Néstor Pinsón

here are many musicians who began to play in their childhood but those who stood out passing through a large number of tango groups at a young age and joined, with a thorough experience, an orchestra that was a boom right from the start like the one led by José Basso, are not so many.

His father, a night creature and fond of the tango milieu, was the one who encouraged him, persuaded that it was better that he would learn music and play an instrument as soon as possible. When he was six, his father took him to the neighborhood of La Boca to have his early music lessons with a teacher named Juan Carlos Comitini.

His “debut” was also precocious. It happened when he was nine, again encouraged by his father, who was cousin of Víctor Avendaño, an Olympic boxing champion. One evening, the three went to the Café Germinal, where the Elvino Vardaro orchestra was playing. When the set was over they helped him to jump onto the bandstand. When the kid saw a bandoneon, he went forward and, unembarrassed, took a seat. He used to recall that Troilo helped him to put his hands through the straps and that later José Pascual gave him the sheet music of his tango “Arrabal”. With a great enthusiasm he played all he had learnt until then. Besides the above, that group included Hugo Baralis, Jorge Argentino Fernández and Freddy Lipesker.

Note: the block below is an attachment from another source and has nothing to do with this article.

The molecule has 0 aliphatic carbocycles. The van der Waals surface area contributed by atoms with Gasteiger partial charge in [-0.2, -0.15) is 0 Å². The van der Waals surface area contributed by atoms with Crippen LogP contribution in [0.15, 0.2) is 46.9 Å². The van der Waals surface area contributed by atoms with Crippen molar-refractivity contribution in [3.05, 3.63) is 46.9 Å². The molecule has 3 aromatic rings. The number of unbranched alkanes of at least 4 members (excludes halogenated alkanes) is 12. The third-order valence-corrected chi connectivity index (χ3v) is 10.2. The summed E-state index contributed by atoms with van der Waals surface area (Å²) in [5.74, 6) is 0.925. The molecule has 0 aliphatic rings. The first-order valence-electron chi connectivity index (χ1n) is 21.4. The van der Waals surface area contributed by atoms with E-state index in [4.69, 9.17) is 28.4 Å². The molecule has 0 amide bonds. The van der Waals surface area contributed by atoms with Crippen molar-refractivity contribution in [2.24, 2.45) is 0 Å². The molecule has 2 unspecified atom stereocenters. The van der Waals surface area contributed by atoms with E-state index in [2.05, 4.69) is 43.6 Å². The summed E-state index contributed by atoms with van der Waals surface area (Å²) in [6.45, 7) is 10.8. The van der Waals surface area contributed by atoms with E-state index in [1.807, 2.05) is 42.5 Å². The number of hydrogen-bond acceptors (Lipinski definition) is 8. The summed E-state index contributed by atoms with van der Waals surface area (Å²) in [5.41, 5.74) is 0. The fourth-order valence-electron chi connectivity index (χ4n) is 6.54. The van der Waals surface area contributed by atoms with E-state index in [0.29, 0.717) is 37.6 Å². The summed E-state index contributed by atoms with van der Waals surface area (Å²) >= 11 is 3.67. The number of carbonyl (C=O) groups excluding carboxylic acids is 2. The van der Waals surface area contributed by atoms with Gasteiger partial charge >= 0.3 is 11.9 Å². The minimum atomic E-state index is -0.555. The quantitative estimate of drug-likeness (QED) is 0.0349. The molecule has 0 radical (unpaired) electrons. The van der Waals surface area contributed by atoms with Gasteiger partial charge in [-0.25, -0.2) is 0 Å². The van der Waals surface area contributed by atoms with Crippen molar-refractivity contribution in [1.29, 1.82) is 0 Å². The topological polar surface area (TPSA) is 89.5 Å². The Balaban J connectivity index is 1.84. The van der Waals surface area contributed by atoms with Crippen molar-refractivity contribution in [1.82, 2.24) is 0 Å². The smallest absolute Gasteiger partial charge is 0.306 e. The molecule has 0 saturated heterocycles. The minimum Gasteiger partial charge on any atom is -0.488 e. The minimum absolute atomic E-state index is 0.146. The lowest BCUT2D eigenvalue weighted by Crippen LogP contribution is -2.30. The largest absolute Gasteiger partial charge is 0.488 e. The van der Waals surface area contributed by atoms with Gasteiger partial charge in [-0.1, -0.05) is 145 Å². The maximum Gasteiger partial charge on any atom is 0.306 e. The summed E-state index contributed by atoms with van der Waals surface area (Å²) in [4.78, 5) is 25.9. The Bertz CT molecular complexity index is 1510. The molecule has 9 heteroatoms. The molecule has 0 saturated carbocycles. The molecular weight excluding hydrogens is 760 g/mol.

He continued at some festivals. Like the one at the Centro Asturiano on Solís Street, where the Juan Polito orchestra was appearing. When he was twelve he said he liked the Roberto Firpo quartet. A pianist who had played with Arolas, auditioned him and hired him as member of a music group of that kind which played that style. At age thirteen he appeared on LR2 Radio Argentina joining the Domingo Greco-Eugenio Nobile quartet which also included Enrique Amadeo Guerra (double bass).

He continued with Eugenio Nobile, in a style similar to Osvaldo Fresedo’s, along with other players. For a short time they backed the singer Oscar Alonso.

He joined the group Los Ases del Buenos Aires de Ayer, led by Gerónimo Bongioni, to replace Jorge Sara. Bongioni had visited the Juan Puey’s studio, on Álvarez Jonte and Nazca Avenue, looking for another bandoneonist and the young Natale was recommended to him. They had to ask permission to his father to comply with the tours already engaged because he was a minor. He was at ease in that group and stayed in it for four years.